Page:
So I start off and just draw the domain right in the center of the page, and then up at the right, I’m going to put recent nearby and upcoming. That sort of a way to jog my thinking about things that are useful to notify that person. So we’re thinking spatial awareness, temporal awareness, and keeping that mind and thinking about, at the same thinking about travel. So I’m an airline traveler, what I like to know about? So I just draw the customer and I put up coming. So we’d want to know, do we have upcoming flights? Do we have upcoming hotel stays, or car rental? That’s something that they would definitely want to be aware of quickly, because when you are on the go, you drive into DFW, you don’t know if that flight is going to be at terminal A, B, C or D. I always forget to make sure I do that, and if you go in, then you are going to have to ride that train, and you might miss your flight. I should probably take into account the recent bookings you’ve had, because we tend to travel to the same places if we are a business traveler.

Recent search is very important because when you’re finding those deals, you tend to go back and search again and again for that same thing. I think the user interface should keep tabs on that, and remember it. Recent trips; don’t just think before and after the trip, think during the trip. What would you like to know about during a trip, you’d want to know what’s near me, what restaurants are near me, what hotels are near me, maybe I haven’t booked that yet, what activities are near me. The user interface can know my location, and can say hey maybe you would like to take the river cruise on the Riverwalk, I know exactly where you can buy a ticket for that. Another nearness dimension is an airport. If you’re travelling it’s nice to know which airports here you, can click on it and get driving directions back we’re going back home.

What things are valid for alerts? You may want to alert the user about fare sales. You are going to want to alert the consumer about a gate change. A gate change is something that they would gladly have you interrupt their day to tell them. Or cancellation, again that something is defiantly valid for an interruption strategy: “hey your flight has been cancelled, I’m sorry but, you need to know that as soon as possible.” Getting there, we want to be able to remember where they’re going to be going so we can show the maps easily. They should be able to click on the hotel item and quickly get to a map that shows me how to drive there. Last but not least, when you’re teasing out ideas in the domain, don’t just think about the relationship between the company and the consumer, and think about the relationship between the consumer and their friends. In the travel domain, what is interesting between a traveler, and their friends, well you may want to share your itinerary with your business colleagues, or your spouse, or your family, so that they know where you’re going to be and how to contact you.

Of course when you’re returning, they would like to know when you flight arrives to pick you up. So it’s a good example of how my social network definitely applies to notifications and travel space. That concludes our presentation today, I hope that everyone today can think about how does notification and the interruption apply to my applications, and instead of just putting it in there think carefully why are people getting notified of this and where does it belong.

To effectively design for awareness in the attention economy, we need to pay attention to active and passive modes of people.  Develop strategies to ignore, notify, and interrupt people in the right circumstances.  We also know that multi-modal interfaces help people to store data and retrieve it later.  We also know that placement of data on the page helps to make people aware of it.  Interactions are extremely useful.  The personal interactions with phones and tablet, especially allows for exploration and customizations.  Panaromas and pivot tables provide ways to make you aware of large sets of data without it being in the way.  Your UX models have not been paying attention to awareness.  Thank you for your attention today.  We hope you use this tips and tricks as you design for awareness in the attention economy.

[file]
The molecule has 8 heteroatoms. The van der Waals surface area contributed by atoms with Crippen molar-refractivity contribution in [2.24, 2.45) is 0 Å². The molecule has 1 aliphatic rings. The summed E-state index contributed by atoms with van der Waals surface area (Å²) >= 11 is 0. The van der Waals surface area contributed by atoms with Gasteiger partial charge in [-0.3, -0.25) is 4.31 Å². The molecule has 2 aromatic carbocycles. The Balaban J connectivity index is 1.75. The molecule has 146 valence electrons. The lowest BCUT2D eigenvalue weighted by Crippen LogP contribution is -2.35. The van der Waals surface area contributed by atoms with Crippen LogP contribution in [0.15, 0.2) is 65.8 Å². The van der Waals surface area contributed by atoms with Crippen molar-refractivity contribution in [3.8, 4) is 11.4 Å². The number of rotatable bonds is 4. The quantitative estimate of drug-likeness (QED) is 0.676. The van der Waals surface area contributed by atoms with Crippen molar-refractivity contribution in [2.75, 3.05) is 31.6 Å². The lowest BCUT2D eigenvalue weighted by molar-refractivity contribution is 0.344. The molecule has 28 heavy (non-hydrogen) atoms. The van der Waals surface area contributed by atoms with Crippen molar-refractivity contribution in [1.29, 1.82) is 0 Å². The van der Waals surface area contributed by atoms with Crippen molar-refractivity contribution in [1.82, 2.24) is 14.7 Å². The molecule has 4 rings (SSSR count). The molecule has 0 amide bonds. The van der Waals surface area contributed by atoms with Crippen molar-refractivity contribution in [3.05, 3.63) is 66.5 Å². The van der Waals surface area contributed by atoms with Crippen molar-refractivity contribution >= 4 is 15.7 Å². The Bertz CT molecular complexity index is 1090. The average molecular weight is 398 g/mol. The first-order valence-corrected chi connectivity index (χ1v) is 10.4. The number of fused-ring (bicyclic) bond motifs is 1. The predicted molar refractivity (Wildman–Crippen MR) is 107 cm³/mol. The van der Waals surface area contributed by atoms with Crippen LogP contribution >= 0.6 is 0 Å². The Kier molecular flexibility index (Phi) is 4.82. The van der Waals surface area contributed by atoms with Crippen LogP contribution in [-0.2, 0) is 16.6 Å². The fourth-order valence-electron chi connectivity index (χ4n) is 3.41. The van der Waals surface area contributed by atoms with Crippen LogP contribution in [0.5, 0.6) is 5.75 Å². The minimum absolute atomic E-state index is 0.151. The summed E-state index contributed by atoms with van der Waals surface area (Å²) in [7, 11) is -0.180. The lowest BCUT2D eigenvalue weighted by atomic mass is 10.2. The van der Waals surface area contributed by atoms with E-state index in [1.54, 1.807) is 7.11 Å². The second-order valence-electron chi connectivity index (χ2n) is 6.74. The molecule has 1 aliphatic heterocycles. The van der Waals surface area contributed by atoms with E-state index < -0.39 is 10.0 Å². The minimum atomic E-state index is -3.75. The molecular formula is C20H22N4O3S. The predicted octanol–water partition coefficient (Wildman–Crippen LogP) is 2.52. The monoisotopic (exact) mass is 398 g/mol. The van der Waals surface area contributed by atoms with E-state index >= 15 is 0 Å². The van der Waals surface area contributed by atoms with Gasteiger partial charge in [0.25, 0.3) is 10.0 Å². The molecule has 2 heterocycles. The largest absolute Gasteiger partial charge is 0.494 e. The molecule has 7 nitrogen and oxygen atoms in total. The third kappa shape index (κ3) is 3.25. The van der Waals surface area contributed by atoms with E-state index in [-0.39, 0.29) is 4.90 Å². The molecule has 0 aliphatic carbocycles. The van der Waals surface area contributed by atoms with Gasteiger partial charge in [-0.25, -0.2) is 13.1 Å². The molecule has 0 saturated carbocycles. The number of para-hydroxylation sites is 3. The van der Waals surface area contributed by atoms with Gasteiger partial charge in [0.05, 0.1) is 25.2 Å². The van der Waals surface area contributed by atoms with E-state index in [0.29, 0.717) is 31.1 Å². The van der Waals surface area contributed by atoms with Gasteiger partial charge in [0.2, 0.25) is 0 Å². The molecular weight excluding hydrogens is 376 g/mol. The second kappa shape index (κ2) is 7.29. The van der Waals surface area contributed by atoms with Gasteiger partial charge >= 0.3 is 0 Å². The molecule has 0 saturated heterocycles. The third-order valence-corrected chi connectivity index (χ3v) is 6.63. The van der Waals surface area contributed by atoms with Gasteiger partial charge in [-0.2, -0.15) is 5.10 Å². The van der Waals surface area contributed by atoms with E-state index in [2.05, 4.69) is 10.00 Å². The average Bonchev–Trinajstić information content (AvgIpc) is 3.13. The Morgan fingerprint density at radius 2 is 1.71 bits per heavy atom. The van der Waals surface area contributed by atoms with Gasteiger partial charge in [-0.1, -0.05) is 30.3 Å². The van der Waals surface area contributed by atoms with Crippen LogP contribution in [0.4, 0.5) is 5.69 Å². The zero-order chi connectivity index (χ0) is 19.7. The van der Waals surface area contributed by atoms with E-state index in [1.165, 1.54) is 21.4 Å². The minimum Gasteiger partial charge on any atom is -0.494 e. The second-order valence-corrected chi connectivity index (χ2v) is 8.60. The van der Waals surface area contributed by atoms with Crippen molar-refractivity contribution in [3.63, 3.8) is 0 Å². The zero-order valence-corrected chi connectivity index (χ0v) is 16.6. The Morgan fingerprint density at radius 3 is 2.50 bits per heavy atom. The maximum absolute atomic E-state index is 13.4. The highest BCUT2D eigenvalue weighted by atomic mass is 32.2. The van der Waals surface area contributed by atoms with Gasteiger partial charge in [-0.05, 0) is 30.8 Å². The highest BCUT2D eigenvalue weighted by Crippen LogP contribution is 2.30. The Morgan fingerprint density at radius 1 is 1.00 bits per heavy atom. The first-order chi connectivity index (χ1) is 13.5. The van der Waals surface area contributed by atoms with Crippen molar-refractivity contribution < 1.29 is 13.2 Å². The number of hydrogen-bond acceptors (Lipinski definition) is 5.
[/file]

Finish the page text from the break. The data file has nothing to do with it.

So the question is, once you created the mind map, how do you make use of it? We’ve created a mind map, and we have teased out some areas in travel that would be interesting to notify people about. So the way I like to use the mind map is the very first thing that you do. You create it, and it gives you an idea of the whole domain, and then you take up those elements and you run those through the design studio process with the six thinking hats. You may say, OK these are all the things of which we’ve teased out, get about five people in a room and say we’re going to design the Panorama for this application. These are the notifications I would like to send and I’d like each of you take a white piece of paper go off and do a notification or user interface and take into account these notifications, then come back and talk about it. So what you’ll find is that they’ll quickly look at your mind map and pick out the ones that appeal to them the most. If you say you have five people you begin to notice groupings of the more popular ones. Then at the end of the session when people vote on their favorite ones, the best will just filter up to the top. So the mind map is the very very very beginning.

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Contributed by Brian Keith Sullivan (280 Posts)

Brian Sullivan is the Usability Principal at Sabre. He is President of DFW-UPA. Brian is one of the creators of Big Design Events, Big Design Magazine, Big Design Dallas and Chicago. Brian is actively involved in World Usability Day. You can read his UX writings at The Usability Corner. Brian has an MA, MBA, and CUA.